Forget Goldman Sachs and JPMorgan. Our analysis suggests there are at least two commodities trading houses in London where the average member of staff earns in excess of £750k a year.
The most recently filed accounts, for Mercuria Energy Limited and Vitol Broking Limited – both UK subsidiaries of the larger commodities trading companies Mercuria and Vitol – show that in the year ending 31st December 2011 Mercuria Energy Limited paid its average employee £844k ($1.3m), while Vitol paid £738k ($1.1m).
Neither company was immediately available to comment. However, the figures suggest the potential to make good money in the commodities trading sector, where bonuses are unregulated by the Financial Services Authority (FSA) and typically paid in cash (as opposed to deferred stock).
The Financial Times reports today that the world’s top commodities trading houses have made $250bn in profits over the past decade. Meanwhile, banks’ trading operations have been struggling. Morgan Stanley is said to be selling a majority stake in its commodities business to the Qatar Investment Authority in response to US regulations like the Volcker Rule, which will prevent it from trading commodities on its own books. In London, Deutsche Bank’s commodities team has been leaking staff: Yoven Devarajen Moorooven, a managing director in the UK oil and energy business and Tom Harvey, an energy trader, both left less than six months after joining.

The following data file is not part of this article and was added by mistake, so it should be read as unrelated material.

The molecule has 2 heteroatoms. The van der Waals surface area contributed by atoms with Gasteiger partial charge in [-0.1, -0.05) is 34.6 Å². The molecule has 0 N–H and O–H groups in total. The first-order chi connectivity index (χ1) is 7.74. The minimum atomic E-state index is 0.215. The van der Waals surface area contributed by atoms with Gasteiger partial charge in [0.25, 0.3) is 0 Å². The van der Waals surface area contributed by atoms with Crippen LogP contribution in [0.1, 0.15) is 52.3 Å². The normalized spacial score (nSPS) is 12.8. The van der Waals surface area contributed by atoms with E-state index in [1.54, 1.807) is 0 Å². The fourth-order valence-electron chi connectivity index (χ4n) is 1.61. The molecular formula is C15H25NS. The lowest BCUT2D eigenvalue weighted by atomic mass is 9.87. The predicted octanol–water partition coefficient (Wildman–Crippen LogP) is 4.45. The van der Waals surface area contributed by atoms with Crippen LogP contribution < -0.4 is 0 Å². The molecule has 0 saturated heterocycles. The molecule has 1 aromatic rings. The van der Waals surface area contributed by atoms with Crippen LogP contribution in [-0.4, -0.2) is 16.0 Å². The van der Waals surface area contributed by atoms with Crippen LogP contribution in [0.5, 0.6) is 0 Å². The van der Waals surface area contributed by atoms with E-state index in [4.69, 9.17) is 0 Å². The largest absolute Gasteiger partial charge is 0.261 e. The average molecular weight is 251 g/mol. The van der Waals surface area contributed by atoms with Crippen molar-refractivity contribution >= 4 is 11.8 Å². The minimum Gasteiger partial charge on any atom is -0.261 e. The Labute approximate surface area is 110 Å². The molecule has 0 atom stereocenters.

Not all traders at commodities houses are paid enormous cash bonuses, however. Justin Pearson, CEO at commodities search firm Human Capital, said some traders will certainly earn £750k+, but that most people in commodities houses will earn, “nowhere near that amount.
“Commodities trading houses do tend to pay more cash than banks,” Pearson added.
While Mercuria and Vitol were by far the best payers in our analysis, other commodities trading houses pay less according to their most recently available accounts. Trafigura Limited paid an average of $249k (for the year ended December 2011).Marubeni Energy Europe paid $253k for the same period and Bunge UK paid a mere $106k.